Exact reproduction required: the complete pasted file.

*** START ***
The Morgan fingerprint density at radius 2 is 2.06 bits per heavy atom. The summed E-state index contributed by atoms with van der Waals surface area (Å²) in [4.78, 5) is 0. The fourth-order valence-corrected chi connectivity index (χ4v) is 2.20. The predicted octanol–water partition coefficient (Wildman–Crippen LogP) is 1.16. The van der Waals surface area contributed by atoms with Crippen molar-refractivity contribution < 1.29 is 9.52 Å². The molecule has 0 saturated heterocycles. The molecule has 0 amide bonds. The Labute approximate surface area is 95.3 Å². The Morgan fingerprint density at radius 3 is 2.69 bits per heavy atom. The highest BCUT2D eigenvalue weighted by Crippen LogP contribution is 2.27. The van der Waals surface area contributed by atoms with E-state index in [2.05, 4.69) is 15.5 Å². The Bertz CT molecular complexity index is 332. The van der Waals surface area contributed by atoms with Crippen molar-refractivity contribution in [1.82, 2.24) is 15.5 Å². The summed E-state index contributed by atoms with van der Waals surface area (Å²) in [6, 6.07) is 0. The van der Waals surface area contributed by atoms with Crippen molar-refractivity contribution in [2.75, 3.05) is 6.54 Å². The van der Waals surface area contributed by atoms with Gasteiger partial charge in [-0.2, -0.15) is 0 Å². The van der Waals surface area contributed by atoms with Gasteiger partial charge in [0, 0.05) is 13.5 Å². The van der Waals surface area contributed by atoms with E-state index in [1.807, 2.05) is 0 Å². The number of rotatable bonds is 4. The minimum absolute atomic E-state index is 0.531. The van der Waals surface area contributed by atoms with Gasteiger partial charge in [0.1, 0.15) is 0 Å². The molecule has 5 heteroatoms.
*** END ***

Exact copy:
The Morgan fingerprint density at radius 2 is 2.06 bits per heavy atom. The summed E-state index contributed by atoms with van der Waals surface area (Å²) in [4.78, 5) is 0. The fourth-order valence-corrected chi connectivity index (χ4v) is 2.20. The predicted octanol–water partition coefficient (Wildman–Crippen LogP) is 1.16. The van der Waals surface area contributed by atoms with Crippen molar-refractivity contribution < 1.29 is 9.52 Å². The molecule has 0 saturated heterocycles. The molecule has 0 amide bonds. The Labute approximate surface area is 95.3 Å². The Morgan fingerprint density at radius 3 is 2.69 bits per heavy atom. The highest BCUT2D eigenvalue weighted by Crippen LogP contribution is 2.27. The van der Waals surface area contributed by atoms with E-state index in [2.05, 4.69) is 15.5 Å². The Bertz CT molecular complexity index is 332. The van der Waals surface area contributed by atoms with Crippen molar-refractivity contribution in [1.82, 2.24) is 15.5 Å². The summed E-state index contributed by atoms with van der Waals surface area (Å²) in [6, 6.07) is 0. The van der Waals surface area contributed by atoms with Crippen molar-refractivity contribution in [2.75, 3.05) is 6.54 Å². The van der Waals surface area contributed by atoms with Gasteiger partial charge in [-0.2, -0.15) is 0 Å². The van der Waals surface area contributed by atoms with Gasteiger partial charge in [0, 0.05) is 13.5 Å². The van der Waals surface area contributed by atoms with E-state index in [1.807, 2.05) is 0 Å². The number of rotatable bonds is 4. The minimum absolute atomic E-state index is 0.531. The van der Waals surface area contributed by atoms with Gasteiger partial charge in [0.1, 0.15) is 0 Å². The molecule has 5 heteroatoms.